#16 071030

Landspeed Historians Sports Fans


Bulletin Board


Gone Racin'
Bulletin Board


Illness & Obit

Oilstick Home

Old index

Racer Mall

Richard Parks

Want Ads

SOCIETY OF LANDSPEED RACING HISTORIANS Newsletter #16.  Websites posting the newsletter are:
President's Corner: By Jim Miller.  (No report received)
Editor's notes: This message was received in November 2006, but was on an email address I couldn't access.
1) My book on Ab and Marvin Jenkins and the Mormon Meteor land speed record cars, is just out.  Ab ran
  from the highways to the board tracks of the twenties to Indy and to Bonneville. $32.95 + $4.95 s&h,
  Gordon White, Box 129, Hardyville, VA 23070, gewhite@crosslink.net
Editor's notes: The following was received 20 March 2007, but I was unable to access it at the time.
2) Lowry AFB Air Force Base Dragstrip.  The attached is from www.coloradoracingmemories.com.  I will
  be sending another by separate e-mail. Both feature your father's Safety Safari.  Joe Stephan
Editor's notes: After I got a DSL line, I was able to find over 2400 emails that were sent to me on my old email
address and have been trying to respond to them as fast as I can.  Apologies to all.
3) Www.AHRF.com Newsletter - May 14, 2007.  If you've never been in the pits at Indy then this is the
  next best thing. The photos (from Bruce Hand) really capture the energy and excitement  of drivers and
  mechanics at the track in 1960. Photos include: Dempsey Wilson in his Novi, Troy Ruttman and A.J.
  Foyt, a rare Kurtis 500H driven by Don Freeland, H.H. Johnson's Helse Special that was on the cover
  of Hot Rod Magazine, rare photos of Art Sparks in 1931 with a Miller 220.  Altogether, there are over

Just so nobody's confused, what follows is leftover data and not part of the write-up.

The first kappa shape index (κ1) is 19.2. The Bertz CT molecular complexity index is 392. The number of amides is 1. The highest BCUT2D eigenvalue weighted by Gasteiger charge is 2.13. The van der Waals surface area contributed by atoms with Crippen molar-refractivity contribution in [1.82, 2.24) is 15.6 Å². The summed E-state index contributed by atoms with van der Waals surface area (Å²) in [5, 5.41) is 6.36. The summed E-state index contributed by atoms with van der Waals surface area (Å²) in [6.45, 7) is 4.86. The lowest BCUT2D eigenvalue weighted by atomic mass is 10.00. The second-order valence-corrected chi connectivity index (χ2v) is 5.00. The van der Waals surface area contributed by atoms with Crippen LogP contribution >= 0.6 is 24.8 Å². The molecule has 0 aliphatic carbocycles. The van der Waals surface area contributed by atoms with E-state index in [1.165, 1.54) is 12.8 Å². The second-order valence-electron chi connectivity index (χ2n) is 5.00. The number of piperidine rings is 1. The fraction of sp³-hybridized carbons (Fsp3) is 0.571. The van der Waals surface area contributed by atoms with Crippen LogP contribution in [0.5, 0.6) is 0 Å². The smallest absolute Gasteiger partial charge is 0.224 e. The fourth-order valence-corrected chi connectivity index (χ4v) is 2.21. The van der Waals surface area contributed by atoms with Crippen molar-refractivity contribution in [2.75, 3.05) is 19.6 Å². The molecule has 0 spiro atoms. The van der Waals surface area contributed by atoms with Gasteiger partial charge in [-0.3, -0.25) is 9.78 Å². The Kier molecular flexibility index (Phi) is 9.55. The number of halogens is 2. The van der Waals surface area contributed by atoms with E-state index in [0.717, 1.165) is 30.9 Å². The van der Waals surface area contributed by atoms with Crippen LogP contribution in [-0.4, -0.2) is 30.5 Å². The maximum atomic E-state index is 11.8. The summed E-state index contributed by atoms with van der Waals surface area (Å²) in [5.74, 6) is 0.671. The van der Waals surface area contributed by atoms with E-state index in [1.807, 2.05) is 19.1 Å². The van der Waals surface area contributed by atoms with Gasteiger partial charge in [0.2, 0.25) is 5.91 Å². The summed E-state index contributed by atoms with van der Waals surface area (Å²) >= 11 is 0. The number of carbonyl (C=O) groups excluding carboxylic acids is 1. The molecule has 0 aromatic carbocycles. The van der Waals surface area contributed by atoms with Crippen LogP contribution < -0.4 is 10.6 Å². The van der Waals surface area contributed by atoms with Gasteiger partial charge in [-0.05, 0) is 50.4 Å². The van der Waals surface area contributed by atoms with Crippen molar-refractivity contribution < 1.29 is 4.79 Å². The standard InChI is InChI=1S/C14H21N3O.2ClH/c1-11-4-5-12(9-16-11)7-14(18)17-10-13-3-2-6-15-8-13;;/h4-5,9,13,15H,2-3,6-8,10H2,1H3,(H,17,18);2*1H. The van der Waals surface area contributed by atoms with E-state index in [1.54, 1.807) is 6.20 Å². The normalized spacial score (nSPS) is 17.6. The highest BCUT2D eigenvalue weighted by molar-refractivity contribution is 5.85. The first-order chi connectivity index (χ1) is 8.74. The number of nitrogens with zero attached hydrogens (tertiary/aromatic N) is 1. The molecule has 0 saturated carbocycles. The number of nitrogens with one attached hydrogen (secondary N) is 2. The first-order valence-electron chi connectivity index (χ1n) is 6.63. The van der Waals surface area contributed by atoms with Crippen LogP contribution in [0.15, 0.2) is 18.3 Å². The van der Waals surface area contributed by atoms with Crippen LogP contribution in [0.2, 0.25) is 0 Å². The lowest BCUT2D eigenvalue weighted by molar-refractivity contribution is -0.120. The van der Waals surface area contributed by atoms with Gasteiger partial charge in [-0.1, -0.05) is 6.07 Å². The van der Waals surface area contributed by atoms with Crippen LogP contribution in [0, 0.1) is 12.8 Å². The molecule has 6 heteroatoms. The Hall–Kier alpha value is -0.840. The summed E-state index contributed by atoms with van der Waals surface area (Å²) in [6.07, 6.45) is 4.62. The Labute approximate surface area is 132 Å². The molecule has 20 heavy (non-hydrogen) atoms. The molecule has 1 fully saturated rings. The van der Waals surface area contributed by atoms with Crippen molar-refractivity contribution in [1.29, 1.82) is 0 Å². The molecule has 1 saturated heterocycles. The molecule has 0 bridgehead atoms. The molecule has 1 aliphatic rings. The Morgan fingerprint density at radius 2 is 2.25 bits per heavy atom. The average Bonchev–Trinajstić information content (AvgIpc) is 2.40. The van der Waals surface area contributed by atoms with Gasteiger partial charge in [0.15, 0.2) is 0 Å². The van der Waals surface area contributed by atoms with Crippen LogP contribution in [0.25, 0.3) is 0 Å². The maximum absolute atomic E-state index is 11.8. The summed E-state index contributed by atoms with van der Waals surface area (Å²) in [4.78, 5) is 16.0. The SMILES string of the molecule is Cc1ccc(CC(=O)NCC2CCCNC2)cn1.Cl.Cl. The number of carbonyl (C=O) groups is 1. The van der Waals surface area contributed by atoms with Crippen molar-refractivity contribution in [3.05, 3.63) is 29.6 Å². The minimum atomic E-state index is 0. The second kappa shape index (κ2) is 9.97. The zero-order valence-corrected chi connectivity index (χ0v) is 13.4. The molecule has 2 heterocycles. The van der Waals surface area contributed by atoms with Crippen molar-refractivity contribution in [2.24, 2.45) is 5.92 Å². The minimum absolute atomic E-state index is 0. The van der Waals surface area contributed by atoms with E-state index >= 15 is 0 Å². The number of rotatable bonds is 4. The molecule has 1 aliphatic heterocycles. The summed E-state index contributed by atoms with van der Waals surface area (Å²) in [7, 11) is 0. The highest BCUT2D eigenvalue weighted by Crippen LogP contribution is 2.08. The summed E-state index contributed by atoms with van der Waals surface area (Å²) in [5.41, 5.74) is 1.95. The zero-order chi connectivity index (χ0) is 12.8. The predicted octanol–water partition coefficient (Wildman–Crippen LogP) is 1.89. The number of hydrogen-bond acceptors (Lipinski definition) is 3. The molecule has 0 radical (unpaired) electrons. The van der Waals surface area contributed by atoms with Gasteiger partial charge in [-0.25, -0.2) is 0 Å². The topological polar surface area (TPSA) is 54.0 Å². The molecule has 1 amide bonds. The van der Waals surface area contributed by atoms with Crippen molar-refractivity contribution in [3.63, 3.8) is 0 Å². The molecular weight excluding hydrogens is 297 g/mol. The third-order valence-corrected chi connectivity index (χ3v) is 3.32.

160 amazing new photos for you to enjoy...as always...for free at: WWW.AHRF.COMKeep an eye out
  for the upcoming Bob Wenz photo collection. Bob was a member of the Low Flyers and a successful
  competitor for many years. These photos are from right after the war and capture the essence of dry
  lake racing. The mud, dust, dedication and ingenuity of these young kids can be seen in nearly every
  shot.  We're putting up about 20 a day so keep checking in!
Editor's notes: This email is from April 2007.
4) Rat rodders and “cacklefesters” recently came together with nostalgia fuelers and Funny Cars for a
  fantasy weekend at Famoso Raceway.  A photo gallery accompanies Dave Wallace’s impressions of the
  best Bakersfield March Meet in years at http://www.hotrodnostalgia.com.  The personal 8mm movies of
  pioneer drag racers and lakes racers from the 1950s and ’60s have been merged into a fascinating new
  DVD, “The Way It Really Was:  The Rough Cut.”  Bert Munro, Mickey Thompson, Norm Thatcher and
  the Summers brothers are among the legends filmed by their fellow racers at Bonneville.  Just about
  every streamliner that ever raced is shown, in color.  Extensive dry-lakes footage includes a scary spin
  out recorded by a primitive onboard camera.  Action and pit film from legendary drag strips at Long
  Beach, Santa Ana, Riverside, Pomona, Fontana, Saugus, Fremont and Famoso illustrates the evolutions
  not only of slingshot dragsters, altereds, gassers and drag bikes, but also of “push cars” and female
  fashions.  Two hours long,  “The Way It Really Was” (PN 6930) can be purchased 24/7 from Hot Rod
  To charge to Visa or Mastercard, call (209) 293-2114 Monday through Friday, 9-5, PT.  To order by
  mail, send $24.95 plus $8.95 delivery to Hot Rod Nostalgia, PO Box 249, West Point, CA 95255-0249 
Editor's notes: This email is from April 2007.
5) I am inviting all of you to join me on Thursday May 3rd for a tribute luncheon at the Peterson in honor
  of my father.  Lunch will be provided followed by some remembrance speeches from friends and family.